A fourth aspect of the present invention is directed to a plasma damage evaluation method comprising the steps of: (a) preparing a semiconductor substrate having a surface; (b) forming a first conductive material on the surface; (c) patterning the first conductive material to form a first wire; (d) forming an interlayer insulating film so as to cover the first wire; (e) forming a plurality of contact or through holes in the interlayer insulating film across the first wire; (f) forming a second conductive material so as to fill the plurality of contact or through holes; and (g) patterning the second conductive material to form a second wire.

The plasma damage detection test structure of the first aspect achieves high-sensitivity detection of damage to the insulating films from the charge entering directly into the contact or through holes during the plasma process.

The plasma damage detection test structure of the second aspect sends the charge entering into the second wire during the plasma process to the ground, excepting the charge entering directly into the contact or through holes between the first and second wires. It thus achieves high-sensitivity detection of damage to the insulating films only from the charge entering directly into the contact or through holes between the first and second wires.

With the plasma damage evaluation method of the third aspect, we can estimate the hot carrier lifetime only by applying the first and second voltages for a short time for the measurement of the parameter value. Accordingly, this method allows a low-cost, high-precision, short-time evaluation of the plasma damage to the insulating films from the charge entering directly into the contact or through holes.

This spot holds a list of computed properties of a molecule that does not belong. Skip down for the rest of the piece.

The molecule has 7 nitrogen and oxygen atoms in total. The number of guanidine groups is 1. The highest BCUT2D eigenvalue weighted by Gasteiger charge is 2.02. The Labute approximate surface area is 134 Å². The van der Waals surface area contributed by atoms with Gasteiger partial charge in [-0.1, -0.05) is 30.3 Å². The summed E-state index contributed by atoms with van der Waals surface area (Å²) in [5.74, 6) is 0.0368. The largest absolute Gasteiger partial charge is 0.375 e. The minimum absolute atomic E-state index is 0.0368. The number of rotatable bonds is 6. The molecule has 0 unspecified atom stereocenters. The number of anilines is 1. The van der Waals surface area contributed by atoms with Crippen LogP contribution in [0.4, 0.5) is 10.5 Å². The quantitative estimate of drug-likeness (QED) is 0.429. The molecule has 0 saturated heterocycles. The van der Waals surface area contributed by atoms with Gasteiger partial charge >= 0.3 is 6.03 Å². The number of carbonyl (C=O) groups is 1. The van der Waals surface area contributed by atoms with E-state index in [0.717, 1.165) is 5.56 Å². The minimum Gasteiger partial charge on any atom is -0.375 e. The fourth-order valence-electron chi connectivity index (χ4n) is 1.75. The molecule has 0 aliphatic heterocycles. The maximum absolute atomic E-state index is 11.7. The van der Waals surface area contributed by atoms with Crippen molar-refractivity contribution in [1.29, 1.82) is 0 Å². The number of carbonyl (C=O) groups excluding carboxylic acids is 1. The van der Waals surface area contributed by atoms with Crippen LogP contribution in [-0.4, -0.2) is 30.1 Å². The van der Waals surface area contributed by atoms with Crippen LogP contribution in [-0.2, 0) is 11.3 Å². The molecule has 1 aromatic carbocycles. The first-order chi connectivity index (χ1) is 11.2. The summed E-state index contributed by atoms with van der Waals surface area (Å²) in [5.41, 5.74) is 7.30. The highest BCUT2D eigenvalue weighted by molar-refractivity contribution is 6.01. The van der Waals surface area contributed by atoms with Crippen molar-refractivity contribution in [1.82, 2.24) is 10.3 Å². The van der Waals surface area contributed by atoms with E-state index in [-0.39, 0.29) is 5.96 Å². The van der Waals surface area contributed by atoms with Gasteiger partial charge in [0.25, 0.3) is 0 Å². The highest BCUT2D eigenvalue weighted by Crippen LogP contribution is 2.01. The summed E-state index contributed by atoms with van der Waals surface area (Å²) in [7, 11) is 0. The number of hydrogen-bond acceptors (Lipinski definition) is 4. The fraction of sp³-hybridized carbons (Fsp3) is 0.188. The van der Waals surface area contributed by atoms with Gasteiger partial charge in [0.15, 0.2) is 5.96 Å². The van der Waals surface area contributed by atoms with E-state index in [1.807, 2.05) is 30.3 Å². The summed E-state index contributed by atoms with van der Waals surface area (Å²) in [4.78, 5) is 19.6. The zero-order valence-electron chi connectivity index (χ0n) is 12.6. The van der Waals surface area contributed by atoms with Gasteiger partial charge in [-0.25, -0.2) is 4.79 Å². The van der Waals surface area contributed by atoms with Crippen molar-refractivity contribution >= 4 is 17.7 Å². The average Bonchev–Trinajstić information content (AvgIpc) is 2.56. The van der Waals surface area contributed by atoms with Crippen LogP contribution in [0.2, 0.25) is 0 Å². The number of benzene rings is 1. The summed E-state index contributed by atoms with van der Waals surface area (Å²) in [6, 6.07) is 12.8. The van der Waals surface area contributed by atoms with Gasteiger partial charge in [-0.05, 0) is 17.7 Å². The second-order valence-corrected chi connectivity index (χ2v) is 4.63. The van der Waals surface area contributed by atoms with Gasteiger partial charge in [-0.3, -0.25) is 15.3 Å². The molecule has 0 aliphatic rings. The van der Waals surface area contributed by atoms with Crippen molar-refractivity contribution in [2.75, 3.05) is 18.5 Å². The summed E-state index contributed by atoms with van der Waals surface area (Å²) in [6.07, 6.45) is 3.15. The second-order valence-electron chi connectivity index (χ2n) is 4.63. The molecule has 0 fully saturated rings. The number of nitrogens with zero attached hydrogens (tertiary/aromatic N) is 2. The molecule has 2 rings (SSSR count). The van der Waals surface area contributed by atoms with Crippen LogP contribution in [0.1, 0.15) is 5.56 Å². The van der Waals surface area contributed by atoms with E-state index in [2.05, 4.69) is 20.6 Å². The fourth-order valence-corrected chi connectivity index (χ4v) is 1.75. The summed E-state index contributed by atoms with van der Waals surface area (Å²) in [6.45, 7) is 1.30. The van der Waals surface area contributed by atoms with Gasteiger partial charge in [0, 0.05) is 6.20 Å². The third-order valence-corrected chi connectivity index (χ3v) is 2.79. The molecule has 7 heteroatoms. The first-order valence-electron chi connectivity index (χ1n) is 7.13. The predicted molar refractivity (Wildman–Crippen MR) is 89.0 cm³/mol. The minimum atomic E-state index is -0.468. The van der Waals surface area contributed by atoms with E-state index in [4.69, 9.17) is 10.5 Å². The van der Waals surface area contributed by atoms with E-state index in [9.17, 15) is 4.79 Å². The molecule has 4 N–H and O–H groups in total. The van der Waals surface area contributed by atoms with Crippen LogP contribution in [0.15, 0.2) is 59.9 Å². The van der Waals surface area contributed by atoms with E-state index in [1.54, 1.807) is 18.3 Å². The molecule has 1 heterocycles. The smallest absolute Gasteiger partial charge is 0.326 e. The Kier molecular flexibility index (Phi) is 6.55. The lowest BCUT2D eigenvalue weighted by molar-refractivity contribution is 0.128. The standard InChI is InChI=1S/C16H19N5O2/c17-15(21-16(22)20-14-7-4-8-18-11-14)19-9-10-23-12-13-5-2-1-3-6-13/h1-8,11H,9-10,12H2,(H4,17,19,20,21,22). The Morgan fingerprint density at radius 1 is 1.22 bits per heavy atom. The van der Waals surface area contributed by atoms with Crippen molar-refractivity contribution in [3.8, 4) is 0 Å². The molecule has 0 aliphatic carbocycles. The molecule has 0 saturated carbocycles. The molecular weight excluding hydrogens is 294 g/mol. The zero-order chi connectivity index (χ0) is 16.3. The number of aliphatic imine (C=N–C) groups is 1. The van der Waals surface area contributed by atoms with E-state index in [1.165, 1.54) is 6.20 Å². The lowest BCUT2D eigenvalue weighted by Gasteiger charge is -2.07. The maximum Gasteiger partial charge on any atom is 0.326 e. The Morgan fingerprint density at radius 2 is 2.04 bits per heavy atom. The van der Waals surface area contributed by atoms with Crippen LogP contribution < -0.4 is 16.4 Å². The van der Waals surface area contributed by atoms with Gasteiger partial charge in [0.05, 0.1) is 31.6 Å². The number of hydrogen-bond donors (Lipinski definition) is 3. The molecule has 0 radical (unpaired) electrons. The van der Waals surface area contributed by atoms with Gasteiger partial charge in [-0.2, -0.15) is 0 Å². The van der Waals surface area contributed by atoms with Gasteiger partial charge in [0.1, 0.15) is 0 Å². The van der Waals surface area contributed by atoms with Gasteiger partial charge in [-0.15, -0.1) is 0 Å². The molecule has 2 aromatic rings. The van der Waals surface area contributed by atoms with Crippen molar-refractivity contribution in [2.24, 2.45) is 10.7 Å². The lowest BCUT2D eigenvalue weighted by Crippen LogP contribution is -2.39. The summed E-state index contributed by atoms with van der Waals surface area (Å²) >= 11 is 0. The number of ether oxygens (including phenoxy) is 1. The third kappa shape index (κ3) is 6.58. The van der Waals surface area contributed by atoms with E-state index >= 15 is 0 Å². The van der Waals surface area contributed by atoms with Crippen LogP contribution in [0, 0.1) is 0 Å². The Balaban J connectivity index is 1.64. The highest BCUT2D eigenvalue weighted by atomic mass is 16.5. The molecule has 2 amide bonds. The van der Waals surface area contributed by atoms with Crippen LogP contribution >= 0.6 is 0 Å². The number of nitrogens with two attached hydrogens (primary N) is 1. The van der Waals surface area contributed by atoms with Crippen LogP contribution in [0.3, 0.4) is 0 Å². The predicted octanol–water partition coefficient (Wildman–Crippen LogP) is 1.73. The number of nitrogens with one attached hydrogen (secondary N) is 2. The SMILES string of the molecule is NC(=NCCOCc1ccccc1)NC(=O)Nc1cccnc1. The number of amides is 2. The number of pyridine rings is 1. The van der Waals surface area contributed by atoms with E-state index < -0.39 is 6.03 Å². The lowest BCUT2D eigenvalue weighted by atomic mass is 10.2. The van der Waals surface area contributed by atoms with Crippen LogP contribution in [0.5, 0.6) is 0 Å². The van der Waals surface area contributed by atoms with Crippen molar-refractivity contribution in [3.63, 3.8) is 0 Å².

With the plasma damage evaluation method of the fourth aspect, we can readily detect electrons entering into the plurality of contact or through holes when the plasma etch method is applied to the step (e) or (g).

Thus, an objective of the present invention is to achieve an especially high-sensitivity detection test structure that detects the impact of charges entering directly into contact or through holes on gate insulating films, and to obtain a plasma damage evaluation method using the detector.

These and other objects, features, aspects and advantages of the present invention will become more apparent from the following detailed description of the present invention when taken in conjunction with the accompanying drawings.

BRIEF DESCRIPTION OF THE DRAWINGS

FIG. 1 is a schematic diagram showing the structure of a plasma damage detection test structure according to a first preferred embodiment of the present invention.

FIG. 2 shows the structure of the plasma damage detection test structure according to the first preferred embodiment of the present invention.